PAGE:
We arrived at night and dropped our stuff at the hotel. We walked to a shopping mall to buy a few snacks for our trip to the Sahara Desert. After that, we walked to Grand Cafe de la Poste for dinner. It was a French restaurant and the food was delicious. We wanted to stuff ourselves with good food before we headed off to desert. The price of the restaurant is on the expensive side for restaurants in Morocco, but compared to NYC, the price was average. We had salmon and whole wheat pasta – yum!

Day 2
~6 hrs of driving (well, being in a mini bus)
We were heading off on our 3 day/2 night trip to Merzouga (Sahara Desert). The hardest part about planning our trip in Morocco was the Sahara Desert portion. There are so many different types of tours that to go different parts of the desert, through different paths and there are so many different tour groups (shared and private). Obviously, the private tours are going to be more expensive, but there is more flexibility in terms of what days you would like to go on and you would have more control on the timing of each activity. Shared tours are sometimes tough because the people on the tour could affect your trip and the pace of the tour is less controllable. However, the shared tour is a lot cheaper, especially the one we chose. The price was great. When we first contacted our tour company, they told us it would be 120 Euros, however, since we had a packed tour group (with 28 Brazilians coming from the same university), they dropped the price to 100 Euros. On site now, our tour price currently states to be 150 Euro. Breakfast, dinner, and hotels/camps are included. There are a lot of different tours offered (with different lengths), but we knew we wanted to go deeper into the Sahara Desert than a 2 day/1 night tour. We chose to go to Erg Chebbi instead of Erg Chigaga because we wanted to see higher dunes; Erg Chigaga is larger, but the dunes are lower. Erg Chigaga is a little harder to get to, but filled with fewer people. Our tour guide had to make several adjustments to when we saw certain sights on our trip because we had 30 people, which means it took longer to get people together when we made pit stops.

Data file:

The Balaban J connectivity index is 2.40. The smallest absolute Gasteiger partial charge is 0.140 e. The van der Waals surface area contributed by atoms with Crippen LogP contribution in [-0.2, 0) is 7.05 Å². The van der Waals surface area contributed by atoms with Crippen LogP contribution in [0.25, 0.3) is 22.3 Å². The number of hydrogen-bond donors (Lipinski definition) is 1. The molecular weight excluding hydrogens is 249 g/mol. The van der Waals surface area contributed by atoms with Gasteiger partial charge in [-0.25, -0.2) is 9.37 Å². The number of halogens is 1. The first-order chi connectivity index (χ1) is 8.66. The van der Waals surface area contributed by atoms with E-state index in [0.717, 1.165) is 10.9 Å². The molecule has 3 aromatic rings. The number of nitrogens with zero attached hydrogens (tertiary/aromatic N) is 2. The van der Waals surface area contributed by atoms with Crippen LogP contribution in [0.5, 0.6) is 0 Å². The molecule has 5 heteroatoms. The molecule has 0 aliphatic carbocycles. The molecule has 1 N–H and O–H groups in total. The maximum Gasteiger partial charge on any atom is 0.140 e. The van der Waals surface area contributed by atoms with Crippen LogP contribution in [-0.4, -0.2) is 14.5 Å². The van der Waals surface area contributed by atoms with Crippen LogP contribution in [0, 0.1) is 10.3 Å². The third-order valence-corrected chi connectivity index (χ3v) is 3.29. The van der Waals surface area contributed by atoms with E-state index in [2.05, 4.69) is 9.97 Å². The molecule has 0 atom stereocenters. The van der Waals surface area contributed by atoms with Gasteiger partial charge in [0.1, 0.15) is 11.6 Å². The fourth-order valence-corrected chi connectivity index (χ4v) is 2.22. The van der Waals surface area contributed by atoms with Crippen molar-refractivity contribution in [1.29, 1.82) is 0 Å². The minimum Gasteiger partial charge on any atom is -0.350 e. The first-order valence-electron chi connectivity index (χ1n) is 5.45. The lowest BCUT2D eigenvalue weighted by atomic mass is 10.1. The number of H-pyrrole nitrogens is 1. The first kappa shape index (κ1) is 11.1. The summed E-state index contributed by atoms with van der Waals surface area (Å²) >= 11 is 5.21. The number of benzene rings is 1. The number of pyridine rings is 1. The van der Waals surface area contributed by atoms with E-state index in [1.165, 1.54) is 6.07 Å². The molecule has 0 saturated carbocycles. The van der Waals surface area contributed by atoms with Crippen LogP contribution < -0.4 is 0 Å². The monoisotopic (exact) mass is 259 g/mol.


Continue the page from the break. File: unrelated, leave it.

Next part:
For this tour, we chose to go with Moroccan Nature Trail. Don’t worry if you have a big suitcase with you; there’s space in the mini bus for it.

During our tour to the Sahara Desert, we always stopped for breakfast, lunch, and dinner. Our tour guide took us to restaurants with traditional Moroccan food. For lunch, we could choose what to order as it’s not included in the tour price, while breakfast and dinner were chosen for us. If you’re vegetarian, you can tell the tour company ahead of time as there are several vegetarian options throughout the trip. On this trip, you’ll be eating mainly tajine (contains potatoes, veggies, and meat if wanted), quinoa, bread, and meat pies.